Having just banged my head on the underside of the kitchen cabinet I was also struck by a brilliant idea: “omni-Brexit”. This is a Brexit which both happens and does not happen at the same time, so keeping everyone happy.
The current model for Brexit, used by both sides of the debate, is based on the premise that leaving the EU is incompatible with staying. This sudden blow to the back of the head made me realise the debate is centred on a false dichotomy: The UK can both leave the EU and remain at the same time.
The key to this realisation is to recognise we are a nation, or rather nations, of individuals who can and should be able do whatever we want. Some of us wish to leave the EU and some remain. All of this is fine. The government should not be there to interfere or prescribe but, instead, provide mechanisms to enable all of our individual choices, all at the same time.
My suggestion for doing so is this: Those of us wanting blue travel documents would simply need to provide evidence of a commitment to minimise their social and economic interaction with continental Europe. More important, perhaps, since we live in the real world, would be to show we genuinely begrudge whatever European dealings we do have.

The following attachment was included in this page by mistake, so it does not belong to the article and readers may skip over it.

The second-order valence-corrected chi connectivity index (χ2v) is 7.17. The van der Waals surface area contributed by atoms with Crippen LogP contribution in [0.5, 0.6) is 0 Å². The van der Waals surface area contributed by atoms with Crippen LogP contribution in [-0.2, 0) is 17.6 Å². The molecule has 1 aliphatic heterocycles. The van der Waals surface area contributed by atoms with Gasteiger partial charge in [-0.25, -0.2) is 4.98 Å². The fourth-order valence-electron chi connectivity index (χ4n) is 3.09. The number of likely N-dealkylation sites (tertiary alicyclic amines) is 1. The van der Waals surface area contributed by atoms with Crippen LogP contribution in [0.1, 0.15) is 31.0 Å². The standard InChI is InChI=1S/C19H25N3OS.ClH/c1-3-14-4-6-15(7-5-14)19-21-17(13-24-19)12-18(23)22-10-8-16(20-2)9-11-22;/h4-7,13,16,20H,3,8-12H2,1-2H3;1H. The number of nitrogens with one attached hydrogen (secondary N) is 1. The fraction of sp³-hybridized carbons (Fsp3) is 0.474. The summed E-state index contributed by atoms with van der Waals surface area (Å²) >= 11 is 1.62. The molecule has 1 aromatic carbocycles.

Once over this hurdle we would have the right to claim a modern new blue Brexit travel document entitling us to be ineligible for a whole range of work, residence, benefits, healthcare, trade in all the remaining 27 EU countries, not including the UK.
Both the private and public sector would be encouraged to provide a range of blue-passport-only-products, like special prices for overseas goods, trade impediments, a new 50p coin and a full country of travel options. Technology, particularly apps, could be relied on to provide new levels of Brexit personalisation further down the line.
Meanwhile, those content to plod on with their one-size-fits-all burgundy travel document could continue to do so. But, before continuing, they would be sent an information pack outlining the consequences of not being ineligible for EU offerings in quite the same way as blue passport holders.
Omni-Brexit, as set out here, offers an open, flexible system with an opt-in, opt-out approach, able to respond to Brexit demand over time. Only those who campaigned for Brexit need be taken as lifelong blue passport holders to ensure a dependable core user-base.
Some details need to be fleshed out, of course, but it is largely a matter of implementation. Far from being an impending national disaster omni-Brexit offers everyone—whether they want to be in, out, or to have a bit of both—a real win-win-win solution. ■